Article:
The Court held that banks do not owe this duty to customers deceived into instructing their banks to transfer money to fraudsters.

By Nell Perks and Callum Rodgers

On 12 July 2023, the UK Supreme Court handed down its highly anticipated judgment in Philipp v. Barclays Bank UK PLC [2023] UKSC 25, allowing the appeal brought by Barclays Bank UK PLC (Barclays).

The Court’s decision, which resolved longstanding questions about the nature of the Quincecare duty, clarified that the Quincecare duty only arises in cases in which there is fraud by an agent acting for the customer. As a result, it cannot apply in circumstances in which the relevant payment was authorised by the bank’s customer directly, so it has no application in APP fraud cases. The Court overturned the decision of the Court of Appeal, which had expressly held that that it is “at least possible in principle” that the Quincecare duty could apply to a “victim of APP fraud” on the basis that the Quincecare duty “does not depend on the fact that the bank is instructed by an agent of the customer of the bank”. [1]

UK regulator continues to raise concerns that current market practices could lead to systemic risk.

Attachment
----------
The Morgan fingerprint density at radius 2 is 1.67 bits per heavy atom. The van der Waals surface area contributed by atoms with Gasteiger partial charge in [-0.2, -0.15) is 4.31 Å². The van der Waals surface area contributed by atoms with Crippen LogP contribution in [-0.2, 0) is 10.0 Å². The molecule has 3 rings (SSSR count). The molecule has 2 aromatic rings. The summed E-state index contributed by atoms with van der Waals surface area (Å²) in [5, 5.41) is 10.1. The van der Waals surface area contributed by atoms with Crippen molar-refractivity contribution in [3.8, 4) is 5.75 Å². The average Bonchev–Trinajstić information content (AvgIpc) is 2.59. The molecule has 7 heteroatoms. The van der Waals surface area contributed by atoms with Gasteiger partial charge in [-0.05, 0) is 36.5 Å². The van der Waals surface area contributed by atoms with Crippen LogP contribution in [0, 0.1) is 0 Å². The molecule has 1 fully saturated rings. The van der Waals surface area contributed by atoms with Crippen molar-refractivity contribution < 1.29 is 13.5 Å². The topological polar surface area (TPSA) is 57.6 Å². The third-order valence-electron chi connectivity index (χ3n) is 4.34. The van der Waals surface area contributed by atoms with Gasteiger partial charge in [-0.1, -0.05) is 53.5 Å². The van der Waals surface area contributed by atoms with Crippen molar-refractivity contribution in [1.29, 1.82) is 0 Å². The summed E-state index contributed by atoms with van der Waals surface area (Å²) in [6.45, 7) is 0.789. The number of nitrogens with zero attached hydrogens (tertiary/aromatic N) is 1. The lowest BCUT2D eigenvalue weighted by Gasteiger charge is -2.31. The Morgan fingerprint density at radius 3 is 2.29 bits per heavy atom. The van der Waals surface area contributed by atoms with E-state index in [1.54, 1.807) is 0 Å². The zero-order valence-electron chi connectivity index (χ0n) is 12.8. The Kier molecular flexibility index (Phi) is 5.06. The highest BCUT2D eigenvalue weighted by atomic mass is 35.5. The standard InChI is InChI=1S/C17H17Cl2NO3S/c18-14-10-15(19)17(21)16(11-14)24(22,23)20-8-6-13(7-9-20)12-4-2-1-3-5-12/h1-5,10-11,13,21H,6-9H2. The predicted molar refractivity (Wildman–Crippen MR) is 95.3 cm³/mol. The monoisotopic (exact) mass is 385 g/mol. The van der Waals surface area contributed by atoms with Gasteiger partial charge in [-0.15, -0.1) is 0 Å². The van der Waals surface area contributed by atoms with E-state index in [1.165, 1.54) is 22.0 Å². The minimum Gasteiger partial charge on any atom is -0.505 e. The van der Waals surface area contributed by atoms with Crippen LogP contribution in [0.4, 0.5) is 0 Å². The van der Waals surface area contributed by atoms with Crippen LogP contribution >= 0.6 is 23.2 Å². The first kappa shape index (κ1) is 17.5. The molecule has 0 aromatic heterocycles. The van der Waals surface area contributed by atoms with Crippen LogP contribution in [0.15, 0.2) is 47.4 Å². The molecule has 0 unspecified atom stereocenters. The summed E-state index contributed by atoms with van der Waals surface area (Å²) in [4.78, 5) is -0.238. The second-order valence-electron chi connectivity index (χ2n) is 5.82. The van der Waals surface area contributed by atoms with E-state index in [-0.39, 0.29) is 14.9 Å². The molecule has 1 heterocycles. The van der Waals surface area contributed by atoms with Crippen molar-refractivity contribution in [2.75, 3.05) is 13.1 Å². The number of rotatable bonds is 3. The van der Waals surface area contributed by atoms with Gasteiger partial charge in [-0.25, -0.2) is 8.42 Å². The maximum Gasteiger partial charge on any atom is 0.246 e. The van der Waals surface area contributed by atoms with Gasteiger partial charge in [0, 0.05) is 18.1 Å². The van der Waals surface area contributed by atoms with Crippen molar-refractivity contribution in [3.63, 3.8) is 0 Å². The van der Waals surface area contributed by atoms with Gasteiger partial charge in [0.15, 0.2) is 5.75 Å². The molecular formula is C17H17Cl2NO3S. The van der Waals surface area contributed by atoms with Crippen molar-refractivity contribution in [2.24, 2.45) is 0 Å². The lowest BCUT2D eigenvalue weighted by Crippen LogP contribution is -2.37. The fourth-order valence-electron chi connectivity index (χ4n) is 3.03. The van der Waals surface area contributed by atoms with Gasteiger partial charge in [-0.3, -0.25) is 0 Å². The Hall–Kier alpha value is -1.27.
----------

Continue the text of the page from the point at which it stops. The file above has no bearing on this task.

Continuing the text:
By Victoria Sander

The Prudential Regulation Authority (PRA) has issued another communication, the latest of a series related to reinsurance arrangements for the UK life insurance sector. Charlotte Gerken, Bank of England Executive Director, Insurance Supervision and chair of the PRA’s main executive committee, issued a letter on 15 June to Chief Risk Officers (CROs) communicating the PRA’s insights from its recent schematic review of funded reinsurance.

The PRA has identified reinsurance arrangements, which UK annuity providers use extensively, as an area of potential risk, including potential systemic risk due to increasing exposures to a limited number of longevity reinsurance providers to the sector. The latest missive focuses specifically on reinsurance under which the insurer transfers both asset and investment risk as well as the longevity risk to a particular reinsurer — a form of reinsurance increasingly popular for annuity providers writing large amounts of bulk pension annuity business.

The Reform will extend tenors and reduce borrowers’ fees to encourage commercial bank lending into energy transition projects.

By Tom Bartlett, JP Sweny, Alexander Buckeridge-Hocking, and Samuel Burleton

The Organisation for Economic Co-operation and Development (OECD) has agreed a landmark deal to modernise the Arrangement on Officially Supported Export Credits (the OECD Arrangement), which is a welcome update for commercial banks, borrowers, and export credit agencies (ECAs) alike.

After several years of negotiation, the participants (Australia, Canada, the European Union, Japan, Korea, New Zealand, Norway, Switzerland, Turkey, the United Kingdom, and the United States) reached an agreement on 31 March 2023, to provide incentives and more favourable terms for financing energy transition projects.

In this article, we summarise the main changes to the OECD Arrangement and how they will benefit project financings and the wider energy transition.